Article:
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Tips for temps!

You may be putting the finishing touches on your New Year’s resolutions…

Upload Valentine’s Day arrangement pictures on the website — check!

Update the POS system with new skew’s — check!

temp1 Prepare schedules for Valentine’s Day — check!

Hire Temp help for Valentine’s Day — OOPS!  

What used to be rare has now become standard; 100,000 workers have just given their last “HO-HO-HO’ in retail, delivery, and fulfillment jobs across the country. Now is it time to get ready for the Valentine rush of volume. Here are tips to help ensure your temporary hiring is filled with “hearts, flowers, and lots of love”!


Planning for your Workforce:

* Create clear job descriptions. You need people who can perform specific duties and hit the ground quickly. Identify five-six “must have” skills required for the position and detail them in a job description. Use this information in job postings, marketing, website, and interview questions. “Must have” skills might include: attention to detail, service mentality, a smile, computer skills, dependability, presentation, valid driver’s license, etc.

* Define the work schedule and specific dates of employment. This dispels the notion that this may turn into a full-time position and allows the employee to plan their life.

* Identify the rate of pay and incentives. Most retailers hire temporary workers for Black Friday or the season and pay an elevated rate of pay and offer a product discount for the day/days that temps work. The rate and discounts are an enticement to take on the temporary role. Tell your full-time staff about the rate of pay and perks for temps. Be up front as they will become aware of this information and you don’t want to create a team issue. Remind your employees that they have continued employment, perks and benefits.



* Develop a one-page interview sheet. Be proactive and develop a standard five-question interview sheet based on the “must have” skills you require for the role. This helps you remain focused, provides a location for proper note taking, and ensures consistency.

* Let employees and customers know you are looking for temporary help. They know your company and culture and typically refer people that they would want to interact with.

* One of my friends takes vacation days from his corporate job to deliver Valentine’s flowers. He says it is the most fun he has “at work” all year, people are always happy when he walks in the door.

* Another friend worked in a “utility” position at a retail flower shop doing whatever was needed to get through the rush. He “assumed” he might get flowers to take home at the end of the day. He was in hot water when he walked in the door “empty handed”! Perks are important.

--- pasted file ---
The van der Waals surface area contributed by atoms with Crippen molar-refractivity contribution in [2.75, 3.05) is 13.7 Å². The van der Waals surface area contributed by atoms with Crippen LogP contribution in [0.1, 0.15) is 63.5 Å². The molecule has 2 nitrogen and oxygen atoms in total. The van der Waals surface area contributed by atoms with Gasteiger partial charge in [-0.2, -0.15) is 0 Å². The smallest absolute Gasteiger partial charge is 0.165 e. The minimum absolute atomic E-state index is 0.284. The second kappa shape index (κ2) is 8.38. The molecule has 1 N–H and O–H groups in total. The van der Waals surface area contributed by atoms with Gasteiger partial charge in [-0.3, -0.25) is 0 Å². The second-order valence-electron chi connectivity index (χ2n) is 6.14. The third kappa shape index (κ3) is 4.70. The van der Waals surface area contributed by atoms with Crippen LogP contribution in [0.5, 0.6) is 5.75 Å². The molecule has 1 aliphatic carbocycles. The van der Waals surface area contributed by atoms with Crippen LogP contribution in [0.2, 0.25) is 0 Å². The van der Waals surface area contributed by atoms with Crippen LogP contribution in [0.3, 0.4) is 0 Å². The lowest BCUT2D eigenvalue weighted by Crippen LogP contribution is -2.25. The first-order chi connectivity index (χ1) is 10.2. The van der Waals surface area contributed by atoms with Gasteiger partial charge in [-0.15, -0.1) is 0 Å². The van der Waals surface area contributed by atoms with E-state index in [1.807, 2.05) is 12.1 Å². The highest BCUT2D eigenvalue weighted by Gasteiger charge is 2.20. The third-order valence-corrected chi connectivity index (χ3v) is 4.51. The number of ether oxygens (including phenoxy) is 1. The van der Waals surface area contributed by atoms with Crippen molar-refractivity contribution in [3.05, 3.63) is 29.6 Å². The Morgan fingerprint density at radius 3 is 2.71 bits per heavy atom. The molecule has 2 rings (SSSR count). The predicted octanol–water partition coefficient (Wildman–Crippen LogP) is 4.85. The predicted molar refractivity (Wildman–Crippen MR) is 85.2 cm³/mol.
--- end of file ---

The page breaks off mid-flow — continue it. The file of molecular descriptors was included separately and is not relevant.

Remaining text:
* Utilize alternative interviewing. The application and face-to-face interview take up time. Given the number of people you must interview to hire a temporary team, you need efficient alternatives. Video interviewing allows you to interact and ask the same questions in an abbreviated timeframe while observing and getting to know the candidate.

* Look for a culture fit. You do not have the luxury of extensive onboarding or training and need people who can “get it quickly”. Anything short of a yes is a no. You may be saying to yourself, it is only for a few days…I can handle it! Remember, the temporary employee represents your brand and may be the customer’s only contact with your organization, impressions are lasting. Maintain your brand and people standards. The temp may be your next great, full-time employee!


* Complete paperwork and provide culture information. If you use electronic onboarding, this is an efficient method to complete new hire paperwork and enter a start/term date to ensure you do not miss any details. If you rely on a paper system, minimize paperwork and create a calendar reminder when to complete the termination. Share a one-page overview with culture information and key policies.

* Train the basics. Create quick hit training that the temporary employee can watch or read repeatedly to become proficient and successful, i.e. how to assemble a bud vase.

* Train for the “what if’s”. Delivery can be challenging. Directions are incorrect, streets are blocked, traffic is heavy, buildings are closed, and people are not where they are supposed to be. Tell the driver how you want them to respond in these situations. Their instinct or prior job experience may not be aligned with your brand or mode of operation. Be proactive.


* “Share the love” and show gratitude. Celebrate the success of the holiday with a sincere thank you and flowers just for them. Ending the relationship in a personal manner reinforces their value as a potential employee and customer.